April 21, 2009

Tsunami Threat From Dominica’s Devil’s Peak

A new study finds that tsunami waves, brought about by the collapse of a volatile volcano in Dominica known as Devil's Peak, would hit the densely populated coast of neighboring Guadeloupe within minutes.

"It's not a case of 'if' this landslide and tsunami will happen, but 'when'," said University of Portsmouth geologist Richard Teeuw, the study's lead researcher, in a statement on Tuesday.

"The trigger will probably be a major earthquake, occurring after the heavy rain and coastal erosion of the hurricane season. It could happen in a hundred years or it could happen next week," he said.

As many as 30,000 residents and tourists along the coast of Guadeloupe, a French territory 30 miles north of Dominica, would have virtually no time to seek safety on higher ground, the study found.

The researchers calculated that a million-ton piece of rock from Devil's Peak set to crash into the sea would create tsunami waves up to 10 feet high.  The landslide would also destabilize an additional three million tons of rock upslope, potentially resulting in even larger waves of up to 16 ft.

The catastrophe would likely result in severe property damage and possible loss of life, the geologists said.

"Guadeloupe is a densely populated island with popular tourist beaches, many of which are wide with low angle gradients," an ideal environment for "tsunami run-up" and larger wave heights, Teeuw told AFP.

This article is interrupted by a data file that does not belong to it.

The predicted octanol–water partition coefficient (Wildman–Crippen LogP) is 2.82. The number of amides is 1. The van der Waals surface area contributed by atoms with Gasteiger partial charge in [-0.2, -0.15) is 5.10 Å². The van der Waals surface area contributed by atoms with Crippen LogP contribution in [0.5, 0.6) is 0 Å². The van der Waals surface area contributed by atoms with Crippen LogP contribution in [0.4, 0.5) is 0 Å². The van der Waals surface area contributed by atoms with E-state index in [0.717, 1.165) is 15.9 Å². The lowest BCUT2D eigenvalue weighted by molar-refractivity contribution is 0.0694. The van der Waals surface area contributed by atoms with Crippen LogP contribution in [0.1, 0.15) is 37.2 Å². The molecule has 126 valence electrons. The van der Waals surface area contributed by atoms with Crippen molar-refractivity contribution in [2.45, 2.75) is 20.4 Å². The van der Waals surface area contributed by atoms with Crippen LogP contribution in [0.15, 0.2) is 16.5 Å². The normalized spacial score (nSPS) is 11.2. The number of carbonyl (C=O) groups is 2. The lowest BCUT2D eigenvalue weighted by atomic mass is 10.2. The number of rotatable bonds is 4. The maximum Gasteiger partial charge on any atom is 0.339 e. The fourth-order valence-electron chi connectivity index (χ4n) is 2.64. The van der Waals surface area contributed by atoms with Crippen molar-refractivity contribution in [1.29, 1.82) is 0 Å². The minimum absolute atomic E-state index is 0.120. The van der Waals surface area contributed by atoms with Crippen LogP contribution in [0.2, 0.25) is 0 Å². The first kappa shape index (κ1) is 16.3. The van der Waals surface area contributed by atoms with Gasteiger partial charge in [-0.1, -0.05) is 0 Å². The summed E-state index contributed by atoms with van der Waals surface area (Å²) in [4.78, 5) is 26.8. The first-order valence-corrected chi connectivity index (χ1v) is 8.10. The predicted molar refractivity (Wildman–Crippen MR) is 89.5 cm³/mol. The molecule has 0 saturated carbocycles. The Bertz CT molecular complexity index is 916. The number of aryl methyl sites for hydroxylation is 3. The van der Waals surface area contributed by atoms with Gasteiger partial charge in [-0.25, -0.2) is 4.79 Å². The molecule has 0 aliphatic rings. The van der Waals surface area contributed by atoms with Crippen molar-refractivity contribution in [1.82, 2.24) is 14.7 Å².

"This part of the world is well-prepared for hurricane hazards, but is relatively unprepared for the rapid impact of a tsunami."

Some places have no protection from coral reefs, which might otherwise absorb a proportion of the tsunami's wave energy.

Devil's Peak's unstable rock formation was exposed thousands of years ago after a previous collapse, and coastal erosion has undercut cliffs under the volcano since that time.

Teeuws and his team reached their conclusion after conducting geological surveys supported by 3-D images from Google Earth, which showed clearly visible tension cracks.

An  upcoming survey next year will assess the volcano's seafloor to better estimate the chances of a tsunami event.

Dominica has the highest concentrations of potentially active volcanoes anywhere in the world.  The Caribbean island is consistently exposed to hurricanes and occasionally severe seismic activity.

The study was published in the newsletter of the American Geophysical Union.


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